Past Progress, Future Problems
Fatalities by Transportation Mode
|Large air carrier||146||1||39||168||1|
|On-demand air taxi||N||105||50||52||45|
|Gas and hazardous|
a Includes occupants, nonoccupants, and motor vehicle fatalities at railroad crossings.
b Includes fatalities from nontrain incidents, as well as train incidents and accidents. Also includes train occupants and nonoccupants, except motor vehicle occupants at grade crossings.
c Fatalities resulting from all reportable incidents, no just accidents. Includes commuter rail, heavy rail, light rail, motor bus, demand responsive, van pool, and automated guideway.
Key: N = data do not exist or are not cited because of reporting changes; P = preliminary; U = unavailable.
Source: U.S. Department of Transportation, Bureau of Transportation Statistics, Transportation Statistics Annual Report 1999, BTS99-03 (Washington, DC: 1999), table 4-1.
No other mode of transportation comes close to the automobile as a cause of death and injury.
Injuries by Transportation Mode
|On-demand air taxia||N||43||36||14||11|
|Gas and liquid pipeline||254||192||76||64||75|
a Injuries classified as serious. See glossary.
b Includes passenger car occupants, motorcyclists, light-duty and large trucks, bus occupants, pedestrians, pedalcyclists, occupants of unknown vehicle types, and other nonmotorists..
c Injuries resulting from train accidents, train and nontrain incidents, and occupational illness. Includes Amtrak.
d Injuries resulting from all reportable incidents, not just from accidents. Includes commuter rail, heavy rail, light rail, motor bus, demand responsive, van pool, and automated guideway.
Key: N = data do not exist; P = preliminary; R = revised; U = unavailable.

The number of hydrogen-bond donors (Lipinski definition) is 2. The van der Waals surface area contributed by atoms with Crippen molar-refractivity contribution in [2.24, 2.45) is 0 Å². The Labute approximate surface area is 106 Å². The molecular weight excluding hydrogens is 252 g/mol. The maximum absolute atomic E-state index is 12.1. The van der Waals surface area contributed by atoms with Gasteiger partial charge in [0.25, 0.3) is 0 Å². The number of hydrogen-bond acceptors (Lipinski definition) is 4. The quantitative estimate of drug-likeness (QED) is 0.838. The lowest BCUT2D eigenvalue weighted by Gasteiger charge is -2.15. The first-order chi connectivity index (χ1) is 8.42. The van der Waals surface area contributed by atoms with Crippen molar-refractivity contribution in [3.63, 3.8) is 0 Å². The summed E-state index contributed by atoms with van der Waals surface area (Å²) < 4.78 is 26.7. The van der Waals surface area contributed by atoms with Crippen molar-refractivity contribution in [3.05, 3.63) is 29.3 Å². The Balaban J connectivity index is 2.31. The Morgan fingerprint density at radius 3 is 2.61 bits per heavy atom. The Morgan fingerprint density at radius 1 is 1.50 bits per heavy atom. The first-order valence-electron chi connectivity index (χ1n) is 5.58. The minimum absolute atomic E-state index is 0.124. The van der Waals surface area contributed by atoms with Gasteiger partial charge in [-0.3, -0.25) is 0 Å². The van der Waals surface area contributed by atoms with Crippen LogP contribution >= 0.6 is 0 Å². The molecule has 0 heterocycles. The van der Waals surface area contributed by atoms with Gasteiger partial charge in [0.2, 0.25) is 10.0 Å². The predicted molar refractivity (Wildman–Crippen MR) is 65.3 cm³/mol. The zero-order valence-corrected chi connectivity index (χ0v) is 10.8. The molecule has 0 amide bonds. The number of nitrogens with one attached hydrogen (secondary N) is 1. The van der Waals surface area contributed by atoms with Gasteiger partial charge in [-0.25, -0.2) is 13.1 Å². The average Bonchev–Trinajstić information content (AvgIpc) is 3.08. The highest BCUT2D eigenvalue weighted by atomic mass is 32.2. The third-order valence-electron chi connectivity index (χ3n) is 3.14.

Source: U.S. Department of Transportation, Bureau of Transportation Statistics, National Transportation Statistics 1999, (Washington, DC: 1999), table 4-1.
In driving it does not take two to tangle. About half of fatal accidents involve only one vehicle.
Total Fatalities in Traffic Crashes: 1998
|Drivers/occupants killed in single-vehicle crashes||15,724|
|Pedestrians killed in single-vehicle crashes||4,795|
|Pedalcyclists killed in single-vehicle crashes||737|
|Drivers/occupants killed in 2-vehicle crashes||16,671|
|Drivers/occupants killed in more than two-vehicle crashes||2,964|
|Pedestrians/pedalcyclists killed in multiple-vehicle crashes||449|
Sources: U.S. Department of Transportation, National Highway Traffic Safety Administration, Fatality Analysis Reporting Systems Database; USDOT, NHTSA, Traffic Safety Facts 1998 (Washington, DC: October 1999).
The rate of fatalities among elderly drivers is high not because they are in more accidents but because they are more likely to be killed or seriously injured when they are in an accident.
Although driving is becoming safer per mile travelled in the United States, it can be extremely dangerous in developing countries. With the rapid growth of automobile travel in these countries, we can expect a dramatic increase in the global total of highway deaths.
Various rates for a number of countries
Source: Evans, Leonard, Transportation Safety. In Handbook of Transportation Science, R.W. Hall Editor, Kluwer Academic Publishers, Norwell, MA, 1999. pp. 63-108.